This doc comment, or rather the behavior it describes, is the reason. A lot of Objective-C developers misunderstand the error handling convention. They think that if a method wants to signal failure, it has to return "false" and set the error to a nonnil value.
A "false" return alone, they think, isn't a failure. It's just false or nil or whatever.
But that isn't actually the convention. The convention is, if a method returns a false value, that's a failure even if the error value is "nil." We really don't recommend leaving the error "nil" because then your caller has no idea what happened. But if you do, a "false" return is still a failure. When Swift generates a call to an Objective-C method it has imported with throws, it assumes that the method will follow this rule correctly, so it always throws if the method returns "false." Swift doesn't allow you to throw "nil," so if there is no error, Swift throws a nonpublic Foundation error type.
Because the type is not public, you can't write a catch statement for it.
But if you see this type and case in logs, the debugger or error messages, it means that some Objective-C code either returned "false" even though it didn't fail, or it failed but didn't tell you why.
So let's think about how that applies to this SpaceKit method. Its documentation says that it can return "false" in a situation where it has skipped work, but hasn't actually failed.
But Swift assumes that a false return value means it should throw an error, and since the method didn't set an error, it'll be one of those internal Foundation "nil errors" I mentioned. What can you do about that? Well, you have a few options.
The easiest is to simply remove the special case so that false always means failure and the method follows the convention properly. But that's probably not workable if clients actually need to detect this case. An alternative is to use NS_SWIFT_NOTHROW to tell Swift that you're not following the error convention. Swift will then import the method the normal way and you can write error handling code manually.
This still leaves the method kind of broken, but it might be a good solution if you're also planning to deprecate the method and write a better replacement.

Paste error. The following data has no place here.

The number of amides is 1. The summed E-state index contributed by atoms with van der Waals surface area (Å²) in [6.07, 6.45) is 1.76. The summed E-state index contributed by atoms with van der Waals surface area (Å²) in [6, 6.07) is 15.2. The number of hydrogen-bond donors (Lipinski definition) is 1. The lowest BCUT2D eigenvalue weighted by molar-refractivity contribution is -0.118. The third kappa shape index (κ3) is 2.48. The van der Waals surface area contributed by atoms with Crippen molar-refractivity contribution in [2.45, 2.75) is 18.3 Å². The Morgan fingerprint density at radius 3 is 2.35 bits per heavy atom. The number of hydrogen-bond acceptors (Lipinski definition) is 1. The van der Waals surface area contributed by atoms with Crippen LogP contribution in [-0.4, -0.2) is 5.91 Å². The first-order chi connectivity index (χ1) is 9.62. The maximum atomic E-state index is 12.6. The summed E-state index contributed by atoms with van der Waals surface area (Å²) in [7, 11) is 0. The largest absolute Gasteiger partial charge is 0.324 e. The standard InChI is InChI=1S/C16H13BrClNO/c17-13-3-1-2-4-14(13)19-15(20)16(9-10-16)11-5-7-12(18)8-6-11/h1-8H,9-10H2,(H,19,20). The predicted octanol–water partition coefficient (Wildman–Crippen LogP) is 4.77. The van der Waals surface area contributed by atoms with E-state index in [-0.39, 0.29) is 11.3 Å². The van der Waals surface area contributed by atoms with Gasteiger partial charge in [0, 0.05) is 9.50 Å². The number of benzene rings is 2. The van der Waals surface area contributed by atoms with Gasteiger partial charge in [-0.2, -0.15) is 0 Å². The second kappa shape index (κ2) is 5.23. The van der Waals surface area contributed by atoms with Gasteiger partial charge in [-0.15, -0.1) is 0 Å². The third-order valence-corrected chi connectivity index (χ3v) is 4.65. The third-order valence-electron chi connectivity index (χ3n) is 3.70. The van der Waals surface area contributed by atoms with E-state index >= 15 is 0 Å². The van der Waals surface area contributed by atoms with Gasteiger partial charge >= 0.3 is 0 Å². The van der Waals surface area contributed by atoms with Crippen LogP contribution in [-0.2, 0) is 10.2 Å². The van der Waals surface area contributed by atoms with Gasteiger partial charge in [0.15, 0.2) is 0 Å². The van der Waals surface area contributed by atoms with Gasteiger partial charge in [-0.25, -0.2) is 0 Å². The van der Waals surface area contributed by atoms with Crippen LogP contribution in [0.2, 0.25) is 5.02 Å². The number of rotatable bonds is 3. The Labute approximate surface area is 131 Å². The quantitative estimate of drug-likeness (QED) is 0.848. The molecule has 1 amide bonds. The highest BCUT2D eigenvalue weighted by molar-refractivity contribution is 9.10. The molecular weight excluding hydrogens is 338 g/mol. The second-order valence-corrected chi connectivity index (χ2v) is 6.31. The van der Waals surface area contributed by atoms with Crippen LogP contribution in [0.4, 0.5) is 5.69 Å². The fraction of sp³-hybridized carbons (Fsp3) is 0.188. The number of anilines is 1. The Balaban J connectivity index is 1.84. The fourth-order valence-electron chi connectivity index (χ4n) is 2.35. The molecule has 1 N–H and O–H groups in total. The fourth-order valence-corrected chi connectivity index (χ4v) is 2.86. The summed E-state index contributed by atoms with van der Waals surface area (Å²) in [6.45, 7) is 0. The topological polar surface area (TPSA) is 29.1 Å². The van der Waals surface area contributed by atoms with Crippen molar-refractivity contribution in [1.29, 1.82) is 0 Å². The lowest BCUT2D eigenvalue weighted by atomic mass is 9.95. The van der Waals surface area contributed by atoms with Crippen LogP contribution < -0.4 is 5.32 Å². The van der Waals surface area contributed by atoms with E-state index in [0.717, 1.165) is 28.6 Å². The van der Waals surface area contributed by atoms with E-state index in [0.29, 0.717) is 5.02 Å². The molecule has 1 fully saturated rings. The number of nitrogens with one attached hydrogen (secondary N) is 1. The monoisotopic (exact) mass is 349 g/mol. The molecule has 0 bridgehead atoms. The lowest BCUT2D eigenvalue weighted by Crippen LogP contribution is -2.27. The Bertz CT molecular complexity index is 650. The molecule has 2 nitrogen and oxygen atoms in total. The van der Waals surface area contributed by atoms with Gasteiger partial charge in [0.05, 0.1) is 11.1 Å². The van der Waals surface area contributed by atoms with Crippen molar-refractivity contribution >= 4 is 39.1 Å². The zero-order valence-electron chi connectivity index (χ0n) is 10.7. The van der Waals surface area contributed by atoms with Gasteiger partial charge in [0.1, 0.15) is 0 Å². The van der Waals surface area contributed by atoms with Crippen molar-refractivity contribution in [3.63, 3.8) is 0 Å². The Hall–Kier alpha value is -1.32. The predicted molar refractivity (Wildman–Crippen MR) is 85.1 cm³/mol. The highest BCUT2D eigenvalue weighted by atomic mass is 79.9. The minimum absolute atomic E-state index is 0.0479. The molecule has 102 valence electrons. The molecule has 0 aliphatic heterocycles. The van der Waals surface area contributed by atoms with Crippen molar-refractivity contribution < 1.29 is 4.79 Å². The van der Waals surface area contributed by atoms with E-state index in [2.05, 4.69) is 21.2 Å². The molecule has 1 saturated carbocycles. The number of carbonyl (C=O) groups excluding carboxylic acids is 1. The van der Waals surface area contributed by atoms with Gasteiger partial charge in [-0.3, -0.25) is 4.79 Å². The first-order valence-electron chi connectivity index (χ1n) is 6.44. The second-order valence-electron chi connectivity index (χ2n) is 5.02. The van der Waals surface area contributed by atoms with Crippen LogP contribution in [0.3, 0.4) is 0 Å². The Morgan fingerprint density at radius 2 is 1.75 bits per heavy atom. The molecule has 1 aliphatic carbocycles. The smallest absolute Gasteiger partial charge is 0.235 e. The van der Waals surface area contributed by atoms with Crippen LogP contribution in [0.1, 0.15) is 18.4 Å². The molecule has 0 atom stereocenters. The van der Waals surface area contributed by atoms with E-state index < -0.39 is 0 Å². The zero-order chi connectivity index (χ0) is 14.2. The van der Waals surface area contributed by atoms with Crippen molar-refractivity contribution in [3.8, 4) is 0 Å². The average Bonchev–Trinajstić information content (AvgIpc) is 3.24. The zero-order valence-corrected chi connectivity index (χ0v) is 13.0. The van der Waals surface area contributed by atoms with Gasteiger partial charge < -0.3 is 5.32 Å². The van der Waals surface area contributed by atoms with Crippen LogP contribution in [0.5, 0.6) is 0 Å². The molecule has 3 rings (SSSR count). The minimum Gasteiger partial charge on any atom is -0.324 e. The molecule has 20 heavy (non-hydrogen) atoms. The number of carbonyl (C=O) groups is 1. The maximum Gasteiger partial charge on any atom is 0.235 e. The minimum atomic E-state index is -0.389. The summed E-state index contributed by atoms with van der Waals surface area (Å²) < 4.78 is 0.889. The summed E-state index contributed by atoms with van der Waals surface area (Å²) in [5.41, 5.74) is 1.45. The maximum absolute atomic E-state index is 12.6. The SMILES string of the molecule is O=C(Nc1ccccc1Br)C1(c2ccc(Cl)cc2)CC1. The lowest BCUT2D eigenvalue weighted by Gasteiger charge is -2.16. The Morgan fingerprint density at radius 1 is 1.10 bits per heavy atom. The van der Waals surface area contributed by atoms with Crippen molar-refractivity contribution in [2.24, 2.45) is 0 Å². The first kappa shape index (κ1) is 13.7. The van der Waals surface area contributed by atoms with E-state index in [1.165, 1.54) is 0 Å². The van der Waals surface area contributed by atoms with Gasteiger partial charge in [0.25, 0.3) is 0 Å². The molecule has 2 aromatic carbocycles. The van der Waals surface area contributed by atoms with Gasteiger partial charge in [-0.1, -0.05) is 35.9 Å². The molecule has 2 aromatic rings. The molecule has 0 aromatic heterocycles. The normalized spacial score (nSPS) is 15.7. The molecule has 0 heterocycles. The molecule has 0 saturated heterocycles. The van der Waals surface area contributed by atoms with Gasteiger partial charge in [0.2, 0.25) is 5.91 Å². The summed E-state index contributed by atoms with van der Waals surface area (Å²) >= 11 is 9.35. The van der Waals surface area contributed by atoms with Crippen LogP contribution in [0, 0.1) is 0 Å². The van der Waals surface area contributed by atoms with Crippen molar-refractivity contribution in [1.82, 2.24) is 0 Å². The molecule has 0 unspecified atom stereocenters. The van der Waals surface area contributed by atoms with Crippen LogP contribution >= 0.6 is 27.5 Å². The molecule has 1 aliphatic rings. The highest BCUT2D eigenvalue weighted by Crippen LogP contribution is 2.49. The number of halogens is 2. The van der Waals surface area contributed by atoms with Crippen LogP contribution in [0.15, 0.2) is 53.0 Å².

Whether or not you kept the original around in deprecated form, that better replacement would need to change the method's signature so that it can follow the error handling convention while returning the extra information another way.
For instance, you could add a Boolean out parameter to say whether the file was actually saved. Then the return value can be used the way the error convention specifies. That's not perfect, but it's about the best you can do from just Objective-C.
But if you want to go a little further and write a bit of Swift code, you can get perfect Swift import from this method.
Let me show you how.
So, let's take a look at the header for SKMission. You can see I've been updating it as we go along and now it has the old deprecated method plus the new method with the extra parameter so it follows the convention.
Great. Now, let's write the better Swift version. To start, I need to add a Swift file to my project so I can put my Swift method in it.
I'll do that the same way I'd add an Objective-C file, but choosing the Swift template instead.
I don't need to import SpaceKit in this file because it's already part of the framework. But it doesn't automatically see every bit of Objective-C in SpaceKit.
What happens is that Swift automatically imports everything in SpaceKit's umbrella header. The umbrella header is the header with the same name as the framework, so for this framework it's SpaceKit.h.